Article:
Fisheries around the world are poorly managed. As Jonathan Adler explains in the UCLA Journal of Environmental Law and Policy, property-based management can conserve fisheries and maintain their value for human consumption.
Wildlife is a publicly owned resource, yet the majority of wildlife habitat is privately owned. This article from the Duke Environmental Law and Policy Forum examines the nature of the split wildlife estate and the potential to unify it with public-private partnerships.
Major environmental policy reform is long overdue. PERC's Jonathan Adler outlines the foundation of a conservative alternative to the conventional environmental paradigm.
Why is productive environmental governance so hard, and what might be learned from how corporate governance mechanisms address related problems? Dino Falaschetti's article addresses these questions, both in principle and in application to global fisheries.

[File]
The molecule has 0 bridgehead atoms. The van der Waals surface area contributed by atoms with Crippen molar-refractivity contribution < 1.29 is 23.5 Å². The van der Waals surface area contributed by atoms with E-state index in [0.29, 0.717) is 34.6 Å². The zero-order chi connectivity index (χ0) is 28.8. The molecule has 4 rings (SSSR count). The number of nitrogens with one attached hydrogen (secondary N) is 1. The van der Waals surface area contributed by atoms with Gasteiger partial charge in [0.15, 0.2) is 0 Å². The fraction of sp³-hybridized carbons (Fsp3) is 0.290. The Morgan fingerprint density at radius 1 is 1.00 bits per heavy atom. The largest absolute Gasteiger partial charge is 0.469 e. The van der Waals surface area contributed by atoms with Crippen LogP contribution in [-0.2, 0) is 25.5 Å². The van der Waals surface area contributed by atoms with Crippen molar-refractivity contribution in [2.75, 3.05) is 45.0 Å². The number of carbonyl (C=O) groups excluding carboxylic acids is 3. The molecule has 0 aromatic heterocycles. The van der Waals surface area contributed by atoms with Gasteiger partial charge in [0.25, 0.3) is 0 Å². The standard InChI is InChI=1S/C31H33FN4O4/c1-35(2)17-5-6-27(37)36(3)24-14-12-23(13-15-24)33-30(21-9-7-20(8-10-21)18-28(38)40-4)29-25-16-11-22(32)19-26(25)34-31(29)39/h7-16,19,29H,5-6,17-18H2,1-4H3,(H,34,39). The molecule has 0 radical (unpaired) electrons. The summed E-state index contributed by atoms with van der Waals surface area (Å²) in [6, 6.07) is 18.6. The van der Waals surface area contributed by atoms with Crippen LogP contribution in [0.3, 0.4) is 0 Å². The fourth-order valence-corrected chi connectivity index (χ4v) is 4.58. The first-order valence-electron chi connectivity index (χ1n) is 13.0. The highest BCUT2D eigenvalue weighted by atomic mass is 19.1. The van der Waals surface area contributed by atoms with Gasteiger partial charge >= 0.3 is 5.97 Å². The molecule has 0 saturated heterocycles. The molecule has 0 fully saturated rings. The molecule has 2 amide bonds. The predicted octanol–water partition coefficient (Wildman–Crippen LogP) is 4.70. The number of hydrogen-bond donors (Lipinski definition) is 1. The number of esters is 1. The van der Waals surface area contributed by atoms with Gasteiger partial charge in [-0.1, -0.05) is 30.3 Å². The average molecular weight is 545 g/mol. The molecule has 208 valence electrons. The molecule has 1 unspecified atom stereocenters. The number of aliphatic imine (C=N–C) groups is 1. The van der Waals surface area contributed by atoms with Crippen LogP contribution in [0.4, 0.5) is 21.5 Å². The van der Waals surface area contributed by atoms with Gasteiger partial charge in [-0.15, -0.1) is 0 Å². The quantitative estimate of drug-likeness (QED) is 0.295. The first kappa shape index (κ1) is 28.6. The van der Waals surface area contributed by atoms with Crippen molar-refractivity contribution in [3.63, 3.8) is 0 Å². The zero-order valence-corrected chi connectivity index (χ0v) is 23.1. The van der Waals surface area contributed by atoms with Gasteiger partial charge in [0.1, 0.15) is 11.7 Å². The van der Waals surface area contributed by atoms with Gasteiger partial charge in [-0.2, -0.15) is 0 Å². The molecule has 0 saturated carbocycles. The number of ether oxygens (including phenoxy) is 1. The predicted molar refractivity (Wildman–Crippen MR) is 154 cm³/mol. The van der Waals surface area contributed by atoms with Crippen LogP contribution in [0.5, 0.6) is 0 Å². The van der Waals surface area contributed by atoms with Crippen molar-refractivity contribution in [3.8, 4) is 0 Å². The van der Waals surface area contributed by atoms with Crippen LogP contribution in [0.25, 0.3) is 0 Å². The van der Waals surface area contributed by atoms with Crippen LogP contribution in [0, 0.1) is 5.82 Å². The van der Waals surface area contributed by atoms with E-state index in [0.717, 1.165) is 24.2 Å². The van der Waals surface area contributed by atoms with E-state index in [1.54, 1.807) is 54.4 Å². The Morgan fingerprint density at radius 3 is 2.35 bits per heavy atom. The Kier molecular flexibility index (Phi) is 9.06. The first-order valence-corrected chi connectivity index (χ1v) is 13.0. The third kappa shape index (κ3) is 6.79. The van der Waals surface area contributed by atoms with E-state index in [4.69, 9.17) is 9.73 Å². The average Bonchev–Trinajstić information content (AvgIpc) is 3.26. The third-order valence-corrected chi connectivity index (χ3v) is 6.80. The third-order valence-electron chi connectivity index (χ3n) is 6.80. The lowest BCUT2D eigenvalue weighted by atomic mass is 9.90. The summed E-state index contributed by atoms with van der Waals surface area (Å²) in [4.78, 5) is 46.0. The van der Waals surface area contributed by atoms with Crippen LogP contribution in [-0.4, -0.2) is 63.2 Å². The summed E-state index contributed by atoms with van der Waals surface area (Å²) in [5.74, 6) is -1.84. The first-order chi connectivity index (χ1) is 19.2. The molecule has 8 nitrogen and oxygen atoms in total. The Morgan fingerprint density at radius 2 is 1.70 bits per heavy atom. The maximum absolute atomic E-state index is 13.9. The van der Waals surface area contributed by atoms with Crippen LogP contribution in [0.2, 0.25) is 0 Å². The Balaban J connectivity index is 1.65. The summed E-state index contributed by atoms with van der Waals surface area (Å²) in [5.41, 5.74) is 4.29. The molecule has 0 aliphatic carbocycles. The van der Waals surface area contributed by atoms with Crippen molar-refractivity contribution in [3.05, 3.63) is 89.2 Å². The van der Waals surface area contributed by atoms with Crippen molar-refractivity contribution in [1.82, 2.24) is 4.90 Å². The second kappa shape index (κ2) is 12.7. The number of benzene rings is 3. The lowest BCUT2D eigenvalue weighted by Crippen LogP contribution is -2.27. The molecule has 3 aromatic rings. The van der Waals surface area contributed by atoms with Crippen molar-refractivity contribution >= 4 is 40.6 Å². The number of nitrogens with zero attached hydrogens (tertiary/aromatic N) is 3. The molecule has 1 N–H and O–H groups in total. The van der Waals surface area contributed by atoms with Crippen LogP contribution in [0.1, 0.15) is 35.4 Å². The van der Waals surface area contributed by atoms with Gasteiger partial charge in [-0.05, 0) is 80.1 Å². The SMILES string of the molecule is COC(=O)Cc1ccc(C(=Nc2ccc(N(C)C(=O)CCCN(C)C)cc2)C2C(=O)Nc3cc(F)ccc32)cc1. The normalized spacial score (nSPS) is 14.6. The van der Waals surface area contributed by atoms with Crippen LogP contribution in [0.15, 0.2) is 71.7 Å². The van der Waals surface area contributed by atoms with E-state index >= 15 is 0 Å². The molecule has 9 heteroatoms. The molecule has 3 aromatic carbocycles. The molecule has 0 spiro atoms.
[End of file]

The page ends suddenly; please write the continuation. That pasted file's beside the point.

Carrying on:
Roger Meiners, Andrew Morriss
In this PERC Policy Series, Roger E. Meiners and Andrew P. Morriss argue that Rachel Carson's red flag was raised too high.
Randy Rucker, Walter Thurman
This policy series on Colony Collapse Disorder, a mysterious phenomenon affecting honey bees, shows how real people resolve environmental problems.
The adoption of catch share fisheries system was adopted in a poor nation with a in Namibia's, an underdeveloped country in need of nutrition and commerce, shows that market-based reform is not a Western notion that conflicts with traditional values.
Ecosystem services such as clean water from forests are free, but now their value is being recognized. Entrepreneurs are developing markets for these services and providing incentives for conservation.